Financial Times writers Colby Smith and Stephanie Stacey reported yesterday that, "The dollar hit a three-month low on Tuesday and US Treasury yields slid as investors grew increasingly confident that…
Dow Jones writer Kirk Maltais reported yesterday that, “Wheat for December delivery rose 3.3% to $5.78 1/4 a bushel on the Chicago Board of Trade on Thursday, with futures climbing in reaction to news throughout the day of Russian attacks on Ukrainian cities, and fears that vessels earmarked for carrying Ukrainian grain could be targeted.”
And today, Bloomberg News reported that, “Russian forces hit a residential area of Kharkiv, Ukraine’s second largest city, with ballistic missiles Friday morning, killing at least two people, including a child and his grandmother, and injuring dozens of others. The hit came less than 24 hours after 52 people were killed when a Russian rocket hit a cafe and grocery store in the village of Hroza near Kupyansk, to Kharkiv’s southeast, in one of the deadliest attacks on civilians in the 20-month-old conflict.”
Today’s article explained that, “Wheat futures rose, extending the week’s rebound from a three-year low, amid signs of renewed demand at current price levels and ongoing jitters about stepped-up Russian attacks on Ukraine. Kyiv this week has attempted restart shipments by sea, despite the collapse of a safe-corridor deal backed by Russia over the summer.”
Also today, Reuters News reported that, “Chicago wheat prices edged lower on Friday but were still set for their biggest weekly rise since June amid fears that dry weather will reduce some harvests and after a ship in the Black Sea struck a mine, threatening Ukrainian grain exports.”
The Reuters article explained that, “A Turkish-flagged general cargo ship hit a mine in the Black Sea and suffered minor damage on Thursday.
“A Ukrainian government source said it was ‘probably a World War II mine or the landing mines that were left there last year,’ but the event came shortly after Britain said Russia may target civilian shipping, including by laying sea mines on the approach to Ukrainian ports.
“The news highlighted the difficulty of exporting from Ukraine by sea, the cheapest and easiest available route.”
More broadly on Black Sea dynamics, Thomas Grove and Jared Malsin reported on the front page of Thursday’s Wall Street Journal that, “Russia has withdrawn the bulk of its Black Sea Fleet from its main base in occupied Crimea, a potent acknowledgment of how Ukrainian missile and drone strikes are challenging Moscow’s hold on the peninsula.”
Grove and Malsin pointed out that, “The withdrawal from Sevastopol follows a series of strikes by Ukraine in recent weeks that have severely damaged Russian vessels and the fleet’s headquarters.
“The immediate military effects of the move are limited, as the ships will still be able to fire cruise missiles on civilian infrastructure such as ports and power grids, naval experts said. Ukraine’s strikes had already broken the fleet’s blockade of Ukrainian ports, denying Russian access to parts of the Black Sea and opening a new corridor for Ukraine to dispatch economically vital grain shipments.”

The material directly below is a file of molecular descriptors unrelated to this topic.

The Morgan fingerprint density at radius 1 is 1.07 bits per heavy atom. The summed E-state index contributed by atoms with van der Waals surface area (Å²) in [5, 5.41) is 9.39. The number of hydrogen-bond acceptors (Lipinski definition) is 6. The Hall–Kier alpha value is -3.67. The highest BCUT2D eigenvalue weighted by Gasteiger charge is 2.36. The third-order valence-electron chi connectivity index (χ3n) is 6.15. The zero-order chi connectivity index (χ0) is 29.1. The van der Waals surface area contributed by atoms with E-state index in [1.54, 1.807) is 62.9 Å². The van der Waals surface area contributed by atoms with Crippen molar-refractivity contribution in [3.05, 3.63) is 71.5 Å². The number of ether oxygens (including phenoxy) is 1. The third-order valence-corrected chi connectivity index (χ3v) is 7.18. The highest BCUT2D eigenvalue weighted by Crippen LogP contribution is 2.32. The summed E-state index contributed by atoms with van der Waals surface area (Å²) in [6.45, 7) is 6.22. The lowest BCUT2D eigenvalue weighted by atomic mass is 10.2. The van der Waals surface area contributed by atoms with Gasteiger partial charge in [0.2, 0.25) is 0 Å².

The Journal article added that, “But the withdrawal is a timely boost for Ukraine.”
In related news, Financial Times writers Max Seddon and Roman Olearchyk reported yesterday that, “Georgia’s breakaway region of Abkhazia has signed a deal with Moscow to establish a permanent naval base on the region’s Black Sea coast, its leader said, as Russia shifts its vessels in the area following Ukrainian missile attacks.”
“Russia’s Black Sea fleet has come under repeated fire in recent weeks from Ukrainian forces, including with UK and French-supplied long-range missiles and with aerial and sea drones,” the FT article said.
Seddon and Olearchyk noted that, “Russian naval vessels patrolling the Black Sea have also been targeted by Ukrainian sea drones, keeping them away from a shipping corridor Ukraine unilaterally launched this summer, which hugs the coast of its Odesa region and southern neighbours Romania and Bulgaria, both members of the Nato military alliance.”
Reuters writer Pavel Polityuk reported today that, “Ukraine’s grain exports are down 27.8% to 6.92 million metric tons so far in the 2023/24 July-June season, compared with 9.63 million tons in the same period of 2022/23, agriculture ministry data showed on Friday.”
While a separate Reuters article today reported that, “Ukraine, a major global grain producer, has harvested 46.7 million metric tons of grain and oilseeds from the new 2023 harvest so far, the agriculture ministry said on Friday.”
Meanwhile, Bloomberg writer Mia Dawkins reported today that, “Global food prices steadied at the lowest in more than two years as improving supplies of oilseeds and some grains countered sugar shortages.
“A gauge of food-commodity costs was little changed in September, the United Nations’ Food and Agriculture Organization said Friday. The slump from a record set in March 2022 should eventually help ease grocery inflation that has been rampant since Russia’s invasion of Ukraine — and there are signs of that already happening in some countries.”
Dow Jones writer Yusuf Khan reported today that, “The UN FAO’s food price index, which tracks global prices for a basket of staple foods, averaged 121.5 points in September, putting prices 24% lower than the March 2022 peak and nearly 11% lower than a year ago.”
Reuters News reported today that, “In a separate report on cereal supply and demand, the FAO forecast world cereal production this year at 2.819 billion tonnes, up slightly from a previous estimate of 2.815 billion and some 0.9% higher than 2022 levels, the FAO said.
“The higher forecast was almost entirely driven by more positive yield estimates for Russia and Ukraine, owing to continued favourable weather conditions, the FAO said.”